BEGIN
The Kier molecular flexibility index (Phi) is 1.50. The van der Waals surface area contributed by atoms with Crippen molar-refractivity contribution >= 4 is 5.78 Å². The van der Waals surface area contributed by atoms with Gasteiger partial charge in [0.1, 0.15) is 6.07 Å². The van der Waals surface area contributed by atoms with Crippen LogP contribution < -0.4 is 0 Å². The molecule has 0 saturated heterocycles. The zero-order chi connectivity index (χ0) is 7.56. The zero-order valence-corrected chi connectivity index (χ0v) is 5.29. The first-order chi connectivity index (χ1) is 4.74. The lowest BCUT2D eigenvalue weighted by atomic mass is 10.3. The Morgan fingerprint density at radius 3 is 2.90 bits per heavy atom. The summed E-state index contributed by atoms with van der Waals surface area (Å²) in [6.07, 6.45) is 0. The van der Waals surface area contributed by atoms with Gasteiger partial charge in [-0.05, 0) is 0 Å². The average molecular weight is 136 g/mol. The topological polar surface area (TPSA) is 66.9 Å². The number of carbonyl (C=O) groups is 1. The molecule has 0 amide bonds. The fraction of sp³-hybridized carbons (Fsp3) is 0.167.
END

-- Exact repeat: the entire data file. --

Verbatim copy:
The Kier molecular flexibility index (Phi) is 1.50. The van der Waals surface area contributed by atoms with Crippen molar-refractivity contribution >= 4 is 5.78 Å². The van der Waals surface area contributed by atoms with Gasteiger partial charge in [0.1, 0.15) is 6.07 Å². The van der Waals surface area contributed by atoms with Crippen LogP contribution < -0.4 is 0 Å². The molecule has 0 saturated heterocycles. The zero-order chi connectivity index (χ0) is 7.56. The zero-order valence-corrected chi connectivity index (χ0v) is 5.29. The first-order chi connectivity index (χ1) is 4.74. The lowest BCUT2D eigenvalue weighted by atomic mass is 10.3. The Morgan fingerprint density at radius 3 is 2.90 bits per heavy atom. The summed E-state index contributed by atoms with van der Waals surface area (Å²) in [6.07, 6.45) is 0. The van der Waals surface area contributed by atoms with Gasteiger partial charge in [-0.05, 0) is 0 Å². The average molecular weight is 136 g/mol. The topological polar surface area (TPSA) is 66.9 Å². The number of carbonyl (C=O) groups is 1. The molecule has 0 amide bonds. The fraction of sp³-hybridized carbons (Fsp3) is 0.167.